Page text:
Charles Ernest Cundall was one of the more distinguished painters of the 20th century, a mainstay of the Royal Academy, exhibiting each and every year from 1923-1970.
He was born 6th September 1890 in Stretford near Manchester in Lancashire. Initially Cundall was employed as a designer of pottery and stained glass at the Pilkington Pottery Company. Subsequently he studied at the Manchester School of Art and was awarded a scholarship to the Royal College of Art in London. Cundall’s studies were interrupted by the First World War during which he served with the Royal Fusiliers, 1914-1917, before being badly wounded. On his recovery he returned to study at the RCA and then at the Slade School of art, 1919-1920, before further studies in Paris. He held his first one man exhibition in 1927 at Colnaghi’s.
Cundall travelled and exhibited widely, at the Royal Academy from 1918, at the New English Arts Club, to which he was elected a member in 1924, at the Royal Watercolour Society to which he was elected an associate in 1936 and a member in 1941, at the Royal Society of Portrait Painters, elected a member in 1933 and in provincial galleries. Cundall was elected a Royal Academician in 1944. In 1940 he was appointed an official artist to the Air Ministry and as such produced a series of works painted ‘For the Nation’s War Records’ e.g. “Servicing a Sunderland, Battle of Britain Anniversary 1943” and many others.
Cundall had travelled widely from the 1920’s frequently to France, Normandy, Brittany and the South, in the 1930’s to Sweden and Russia and in the 1940’s to the United States, France and Italy. Cundall, both pre- and post-war was very much an establishment artist of record. He portrayed Royal occasions, visits to Paris and the Royal family’s departure for South Africa in 1947; major sporting events, a test match at Lords, The Derby, Chelsea v Arsenal. He painted The Coronation of 1954, civic building projects and portraits. He was also a prolific and highly successful painter of town scenes and landscapes, views in London, throughout England, Ireland and much of Europe and views in New York, Boston and Quebec.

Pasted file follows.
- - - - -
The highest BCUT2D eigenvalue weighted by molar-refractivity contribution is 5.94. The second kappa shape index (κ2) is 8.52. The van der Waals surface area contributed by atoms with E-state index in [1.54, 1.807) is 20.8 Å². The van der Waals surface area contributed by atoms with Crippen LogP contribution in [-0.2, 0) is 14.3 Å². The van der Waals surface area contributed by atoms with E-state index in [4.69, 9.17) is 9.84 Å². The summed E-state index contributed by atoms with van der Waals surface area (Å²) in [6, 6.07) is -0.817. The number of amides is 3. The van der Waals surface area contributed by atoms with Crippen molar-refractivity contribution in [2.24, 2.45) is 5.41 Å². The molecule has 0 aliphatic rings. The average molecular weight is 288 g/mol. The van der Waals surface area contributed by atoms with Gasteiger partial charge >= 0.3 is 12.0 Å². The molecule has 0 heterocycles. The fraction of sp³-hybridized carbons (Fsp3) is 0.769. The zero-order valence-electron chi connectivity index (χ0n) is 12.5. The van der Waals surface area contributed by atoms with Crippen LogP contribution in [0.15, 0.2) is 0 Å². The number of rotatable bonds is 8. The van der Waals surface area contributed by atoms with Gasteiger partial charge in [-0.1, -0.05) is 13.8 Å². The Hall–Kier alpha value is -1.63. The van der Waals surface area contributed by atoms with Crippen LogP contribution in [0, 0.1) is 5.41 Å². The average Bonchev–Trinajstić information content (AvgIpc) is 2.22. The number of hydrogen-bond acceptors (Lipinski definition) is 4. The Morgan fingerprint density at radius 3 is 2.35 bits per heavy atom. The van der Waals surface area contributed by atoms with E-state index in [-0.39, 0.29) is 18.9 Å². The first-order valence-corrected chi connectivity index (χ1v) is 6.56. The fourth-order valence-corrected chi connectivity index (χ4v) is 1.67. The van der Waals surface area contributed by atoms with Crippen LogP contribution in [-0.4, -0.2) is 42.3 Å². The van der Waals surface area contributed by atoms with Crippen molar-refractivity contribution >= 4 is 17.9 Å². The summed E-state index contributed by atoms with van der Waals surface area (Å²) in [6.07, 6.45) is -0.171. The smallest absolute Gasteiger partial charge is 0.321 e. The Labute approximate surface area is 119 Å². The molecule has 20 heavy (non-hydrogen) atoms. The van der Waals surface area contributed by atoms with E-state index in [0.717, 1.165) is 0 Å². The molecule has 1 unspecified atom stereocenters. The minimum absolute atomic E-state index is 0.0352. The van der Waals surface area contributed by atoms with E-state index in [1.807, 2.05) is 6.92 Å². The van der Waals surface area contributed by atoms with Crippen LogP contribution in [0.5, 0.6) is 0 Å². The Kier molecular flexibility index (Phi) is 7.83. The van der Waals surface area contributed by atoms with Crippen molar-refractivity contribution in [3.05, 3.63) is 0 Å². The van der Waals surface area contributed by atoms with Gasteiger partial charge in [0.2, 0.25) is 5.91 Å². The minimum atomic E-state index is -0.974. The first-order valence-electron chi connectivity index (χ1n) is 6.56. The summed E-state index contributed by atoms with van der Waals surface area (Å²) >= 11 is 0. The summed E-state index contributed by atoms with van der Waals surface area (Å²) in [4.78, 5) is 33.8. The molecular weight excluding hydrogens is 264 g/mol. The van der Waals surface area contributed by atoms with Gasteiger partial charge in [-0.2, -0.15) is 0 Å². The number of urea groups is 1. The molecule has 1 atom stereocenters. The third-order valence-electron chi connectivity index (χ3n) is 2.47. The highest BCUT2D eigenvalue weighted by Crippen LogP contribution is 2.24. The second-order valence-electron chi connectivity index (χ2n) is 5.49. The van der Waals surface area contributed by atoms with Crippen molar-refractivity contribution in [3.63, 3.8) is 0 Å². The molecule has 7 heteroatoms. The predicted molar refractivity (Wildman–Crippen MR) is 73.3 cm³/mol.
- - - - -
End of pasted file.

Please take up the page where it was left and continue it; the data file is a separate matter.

Cundall lived in Chelsea from 1918 until his death in 1971, an inveterate traveller, and a highly successful painter in oils and watercolour.
His works can be found in museums in: London, Tate Britain, Imperial War Museum, Maritime Museum; Manchester, City Art Gallery; New Brunswick; Ottawa National Gallery of Canada.